Science - June 23, 2005

PhD researcher wants to digitise Egypt

The Egyptian PhD student El-Sayed Ewis Omran has developed a comprehensive land cover data system for his home country. The system enables users to integrate and communicate different types of digital data. Omran hopes to gradually introduce the system in Egypt.

Integrated geo-information systems are scarce. Even in the Netherlands it is difficult to compile a set of data and digital maps that use the same data standards so that all the data are compatible and interchangeable. Omran’s supervisor at Alterra, Professor Arnold Bregt is one of the initiators of a comprehensive land cover data system for the Netherlands. Omran is now following in his footsteps in the very different conditions found in Egypt.

Omran developed his system SDILEA (Spatial Data Infrastructure to support Land Evaluation Applications) by combining hard data on soil, topography, geology and meteorology with decision making processes and building the computerised framework required to do the combining. Users can select the datasets that are useful for their own purposes. A water planner might incorporate meteorological data whereas a town planner might be more interested in the development of land use.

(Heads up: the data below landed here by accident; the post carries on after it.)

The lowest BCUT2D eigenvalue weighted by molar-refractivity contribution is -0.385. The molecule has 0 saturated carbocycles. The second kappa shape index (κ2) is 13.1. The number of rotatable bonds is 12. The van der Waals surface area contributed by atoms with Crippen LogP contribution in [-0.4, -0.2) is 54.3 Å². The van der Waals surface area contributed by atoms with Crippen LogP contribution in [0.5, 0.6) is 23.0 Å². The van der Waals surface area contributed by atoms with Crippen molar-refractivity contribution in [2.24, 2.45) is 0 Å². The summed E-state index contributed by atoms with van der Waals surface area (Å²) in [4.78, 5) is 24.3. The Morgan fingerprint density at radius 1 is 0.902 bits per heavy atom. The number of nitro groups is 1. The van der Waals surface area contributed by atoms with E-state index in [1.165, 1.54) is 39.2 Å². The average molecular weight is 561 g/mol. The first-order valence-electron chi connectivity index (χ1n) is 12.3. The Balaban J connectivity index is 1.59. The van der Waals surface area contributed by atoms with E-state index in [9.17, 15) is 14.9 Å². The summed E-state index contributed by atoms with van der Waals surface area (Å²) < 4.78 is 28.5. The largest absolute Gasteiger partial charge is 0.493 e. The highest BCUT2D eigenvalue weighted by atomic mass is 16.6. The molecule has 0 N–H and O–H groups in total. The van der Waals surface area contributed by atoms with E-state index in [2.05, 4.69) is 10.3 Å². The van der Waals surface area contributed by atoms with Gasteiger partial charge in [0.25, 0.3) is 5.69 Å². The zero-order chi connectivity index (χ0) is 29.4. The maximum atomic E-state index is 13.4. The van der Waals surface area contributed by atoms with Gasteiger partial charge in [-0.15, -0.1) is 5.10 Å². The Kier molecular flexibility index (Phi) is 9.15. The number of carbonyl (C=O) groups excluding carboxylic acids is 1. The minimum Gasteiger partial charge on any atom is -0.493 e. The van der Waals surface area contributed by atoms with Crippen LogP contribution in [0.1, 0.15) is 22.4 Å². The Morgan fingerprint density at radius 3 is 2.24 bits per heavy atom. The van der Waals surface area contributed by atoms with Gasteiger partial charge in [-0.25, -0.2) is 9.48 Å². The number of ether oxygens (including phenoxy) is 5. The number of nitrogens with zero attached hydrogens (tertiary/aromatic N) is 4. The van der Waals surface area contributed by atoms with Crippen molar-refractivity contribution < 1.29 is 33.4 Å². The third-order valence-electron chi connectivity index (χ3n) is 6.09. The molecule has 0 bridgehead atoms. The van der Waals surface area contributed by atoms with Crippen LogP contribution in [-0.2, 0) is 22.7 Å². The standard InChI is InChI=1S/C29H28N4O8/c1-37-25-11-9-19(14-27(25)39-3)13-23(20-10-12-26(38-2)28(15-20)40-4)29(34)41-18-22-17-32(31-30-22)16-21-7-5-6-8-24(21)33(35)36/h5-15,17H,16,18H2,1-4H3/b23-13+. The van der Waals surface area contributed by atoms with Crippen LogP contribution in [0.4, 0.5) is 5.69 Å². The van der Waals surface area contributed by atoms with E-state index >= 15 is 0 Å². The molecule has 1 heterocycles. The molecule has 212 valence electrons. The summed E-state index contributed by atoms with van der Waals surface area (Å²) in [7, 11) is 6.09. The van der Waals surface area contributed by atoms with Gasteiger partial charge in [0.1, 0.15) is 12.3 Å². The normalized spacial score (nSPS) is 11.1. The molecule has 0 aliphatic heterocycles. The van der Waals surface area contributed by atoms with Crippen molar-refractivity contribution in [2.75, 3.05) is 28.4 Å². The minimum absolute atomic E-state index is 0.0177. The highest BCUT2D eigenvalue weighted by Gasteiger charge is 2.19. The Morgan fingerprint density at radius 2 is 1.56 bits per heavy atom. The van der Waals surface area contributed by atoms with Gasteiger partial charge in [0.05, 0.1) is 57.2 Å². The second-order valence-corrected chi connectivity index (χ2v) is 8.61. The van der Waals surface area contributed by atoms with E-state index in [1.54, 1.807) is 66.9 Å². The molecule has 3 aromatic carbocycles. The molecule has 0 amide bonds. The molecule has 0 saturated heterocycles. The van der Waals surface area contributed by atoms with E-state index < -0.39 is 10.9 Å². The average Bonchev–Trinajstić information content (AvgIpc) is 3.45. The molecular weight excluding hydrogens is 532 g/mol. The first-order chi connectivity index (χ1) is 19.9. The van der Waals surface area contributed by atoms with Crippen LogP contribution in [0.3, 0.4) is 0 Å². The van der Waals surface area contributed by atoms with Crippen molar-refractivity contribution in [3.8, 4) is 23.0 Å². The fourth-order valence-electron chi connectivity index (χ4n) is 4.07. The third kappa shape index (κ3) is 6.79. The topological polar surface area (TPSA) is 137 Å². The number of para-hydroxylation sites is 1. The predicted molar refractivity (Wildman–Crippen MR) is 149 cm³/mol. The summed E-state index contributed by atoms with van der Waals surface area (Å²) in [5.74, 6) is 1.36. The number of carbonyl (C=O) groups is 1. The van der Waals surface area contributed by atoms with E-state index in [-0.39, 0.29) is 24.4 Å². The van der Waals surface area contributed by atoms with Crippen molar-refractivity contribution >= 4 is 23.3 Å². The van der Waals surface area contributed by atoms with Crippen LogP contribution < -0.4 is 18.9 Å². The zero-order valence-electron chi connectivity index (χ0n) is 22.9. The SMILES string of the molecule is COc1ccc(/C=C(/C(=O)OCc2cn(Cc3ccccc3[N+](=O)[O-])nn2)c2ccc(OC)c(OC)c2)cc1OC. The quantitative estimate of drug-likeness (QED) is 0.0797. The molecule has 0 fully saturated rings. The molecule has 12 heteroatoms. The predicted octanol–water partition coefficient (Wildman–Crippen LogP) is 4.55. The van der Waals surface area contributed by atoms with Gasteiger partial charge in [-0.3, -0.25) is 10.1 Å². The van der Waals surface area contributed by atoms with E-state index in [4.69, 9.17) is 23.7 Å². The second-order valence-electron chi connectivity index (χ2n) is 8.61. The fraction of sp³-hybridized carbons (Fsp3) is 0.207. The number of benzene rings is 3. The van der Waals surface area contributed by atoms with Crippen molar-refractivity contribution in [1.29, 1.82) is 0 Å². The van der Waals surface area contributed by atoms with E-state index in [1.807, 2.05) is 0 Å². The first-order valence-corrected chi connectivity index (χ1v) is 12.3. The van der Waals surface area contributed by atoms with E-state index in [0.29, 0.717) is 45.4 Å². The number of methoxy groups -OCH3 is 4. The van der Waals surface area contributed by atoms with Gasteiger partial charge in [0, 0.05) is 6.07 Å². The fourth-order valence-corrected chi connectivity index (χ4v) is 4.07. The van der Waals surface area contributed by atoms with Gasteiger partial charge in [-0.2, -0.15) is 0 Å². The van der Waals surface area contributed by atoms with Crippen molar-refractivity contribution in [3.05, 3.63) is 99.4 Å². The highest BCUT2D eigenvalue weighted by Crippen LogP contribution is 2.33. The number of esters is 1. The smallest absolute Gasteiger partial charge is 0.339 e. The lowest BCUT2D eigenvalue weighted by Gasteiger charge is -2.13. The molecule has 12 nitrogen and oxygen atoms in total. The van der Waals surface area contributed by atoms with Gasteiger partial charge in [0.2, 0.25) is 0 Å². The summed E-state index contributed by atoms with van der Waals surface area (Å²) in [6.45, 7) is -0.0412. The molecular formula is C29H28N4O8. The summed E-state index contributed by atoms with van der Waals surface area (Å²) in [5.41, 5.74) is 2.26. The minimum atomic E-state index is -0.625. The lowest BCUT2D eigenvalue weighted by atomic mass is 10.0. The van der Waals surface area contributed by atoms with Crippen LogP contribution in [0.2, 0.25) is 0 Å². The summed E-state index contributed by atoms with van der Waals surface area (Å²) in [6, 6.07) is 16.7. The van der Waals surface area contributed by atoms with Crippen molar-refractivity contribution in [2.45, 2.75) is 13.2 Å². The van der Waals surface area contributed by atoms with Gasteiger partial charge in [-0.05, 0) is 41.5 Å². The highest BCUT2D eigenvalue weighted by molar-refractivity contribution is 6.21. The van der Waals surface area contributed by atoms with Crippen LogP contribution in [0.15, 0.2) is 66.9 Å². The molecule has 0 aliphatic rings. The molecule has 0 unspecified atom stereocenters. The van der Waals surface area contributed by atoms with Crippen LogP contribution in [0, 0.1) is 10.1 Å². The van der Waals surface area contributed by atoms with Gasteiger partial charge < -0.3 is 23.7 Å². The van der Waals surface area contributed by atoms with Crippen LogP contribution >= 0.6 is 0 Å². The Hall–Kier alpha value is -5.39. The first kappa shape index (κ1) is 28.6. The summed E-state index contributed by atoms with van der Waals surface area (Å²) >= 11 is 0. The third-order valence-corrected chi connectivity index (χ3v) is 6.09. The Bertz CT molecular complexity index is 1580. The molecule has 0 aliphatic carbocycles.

Omran thinks his system will help officials who work in spatial planning. ‘Government organisations, public and private agencies and academic institutions could greatly benefit from SDILEA. It provides easy access to spatial data so that information can be generated that is vital for land evaluation,’ he says. However it will be a long time before the system is implemented in Egypt. Omran wants to start by creating awareness about the system, by gradually organising and selecting data in an experimental system that can be used to demonstrate the benefits. / MW